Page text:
Squarespace vs WordPress: What’s Right For You?

With 29 percent of websites on the Internet powered by WordPress, it is by far the most popular content management system in the world. But, it’s not the only choice out there.  In recent years, the Squarespace site builder has gained traction, especially among those who are new to running a website, or who are lacking in HTML skills.

But really. Which one is best for you?

Here’s a brief overview of Squarespace and WordPress, featuring what we feel are the pros and cons of each platform along with cost.  As you’ll see neither is perfect, but understanding their own strengths and weaknesses will help you make an informed decision.


Launched in 2004, Squarespace is a full-service platform, offering hosting, blogging and ecommerce features along with domain registration. It does not have the vast array of options available with WordPress, but it does provide a simple starting point for beginners.


This is often a large consideration when choosing to build a website. Squarespace charges a flat fee of $12 for a personal site, or $18 for a business site with ecommerce features, each month even if the account does not use all of its resources.

Here’s what we like:

  • Drag-and-drop visual editor to easily add written content along with photos, audio and video.
  • Template customization.
  • Integration with social media for easy sharing.
  • Freedom from security issues and updates.
  • Affordable pricing.

Here’s what we don’t like:

  • It’s not open source, so the templates and tools are limited.
  • There is no real-time “live” editing, so you can’t see what your website will actually look like until it’s published.
  • The style editor can be overwhelming. While it’s packed full of tools, sliders, widgets, and fonts — the weather of options can be a bit excessive.
  • There’s no PayPal integration, which can be limiting for e-commerce sites.


Self-hosted WordPress is an excellent choice for building a web presence. It can be used as a standard website or a blog and has 33,000 plugins and 2,700 free themes to expand its functionality and make it unique. Those who are just starting out will encounter more of a learning curve than with Squarespace, such as knowing the difference between pages and posts, tags and categories and plugins and themes.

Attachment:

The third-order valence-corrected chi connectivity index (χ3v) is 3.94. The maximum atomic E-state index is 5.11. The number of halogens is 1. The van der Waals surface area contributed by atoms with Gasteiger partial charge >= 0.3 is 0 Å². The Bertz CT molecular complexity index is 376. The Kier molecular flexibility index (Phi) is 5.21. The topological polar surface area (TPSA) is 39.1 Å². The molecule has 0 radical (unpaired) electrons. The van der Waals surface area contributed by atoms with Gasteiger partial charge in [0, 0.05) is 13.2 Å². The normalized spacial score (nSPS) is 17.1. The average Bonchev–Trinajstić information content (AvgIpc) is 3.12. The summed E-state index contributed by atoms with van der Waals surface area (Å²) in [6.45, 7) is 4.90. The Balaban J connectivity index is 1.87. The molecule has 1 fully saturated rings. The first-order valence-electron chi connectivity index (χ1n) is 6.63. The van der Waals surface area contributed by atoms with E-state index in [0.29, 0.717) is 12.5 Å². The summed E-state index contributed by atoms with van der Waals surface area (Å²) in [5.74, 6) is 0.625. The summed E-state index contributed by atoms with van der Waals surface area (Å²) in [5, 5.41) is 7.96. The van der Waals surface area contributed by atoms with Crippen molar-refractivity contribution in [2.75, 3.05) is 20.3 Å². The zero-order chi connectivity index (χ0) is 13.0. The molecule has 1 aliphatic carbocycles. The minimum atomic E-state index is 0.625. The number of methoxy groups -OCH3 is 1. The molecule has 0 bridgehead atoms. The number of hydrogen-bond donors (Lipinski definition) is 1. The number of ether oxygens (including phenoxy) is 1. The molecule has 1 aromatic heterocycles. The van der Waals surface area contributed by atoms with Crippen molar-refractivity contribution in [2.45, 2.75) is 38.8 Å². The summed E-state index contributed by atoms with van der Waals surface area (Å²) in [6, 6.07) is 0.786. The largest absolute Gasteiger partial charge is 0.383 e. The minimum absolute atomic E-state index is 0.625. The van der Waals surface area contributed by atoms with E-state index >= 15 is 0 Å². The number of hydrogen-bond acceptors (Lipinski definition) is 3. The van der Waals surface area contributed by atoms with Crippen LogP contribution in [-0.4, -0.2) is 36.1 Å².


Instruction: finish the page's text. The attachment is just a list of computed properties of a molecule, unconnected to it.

WordPress, which can be downloaded for free at wordpress.org, can be built on an affordable shared hosting server and moved later, if necessary. The user will not have to pay for any resources that are not being utilized. This makes economic sense over the long term.

Here’s what we like:

  • A robust editor that makes adding media very simple and fast.
  • Excellent search engine optimization (SEO) out of the box.
  • Complete control over how the site looks and functions.
  • Support for e-commerce.
  • Complete ownership of content.
  • Host anywhere for as little as $5 per month.

Here’s what we don’t like:

  • The platform tends to be unsecure, making it a target for security hacks and malicious activity.
  • Confusion over “discussion” versus “comments.”
  • You may need to write a lot of complicated technical code while creating custom post types, taxonomies, etc.


Squarespace is very simple to use from the start, which gives it a slight edge over WordPress. It does lack the extended flexibility and customization that makes WordPress the worldwide CMS leader.

While WordPress is initially more challenging to use, most people adapt to it very quickly. The platform can also scale along with the user’s needs. This gives it a distinct advantage over Squarespace, where it is difficult to migrate away from the service if the user outgrows it.

In the end, Squarespace is an elegant solution for small, stable websites while WordPress is a powerhouse for sites that will grow and change. It provides flexibility, SEO and extended functionality to be anything the user wants or needs while remaining affordable and generally easy to use.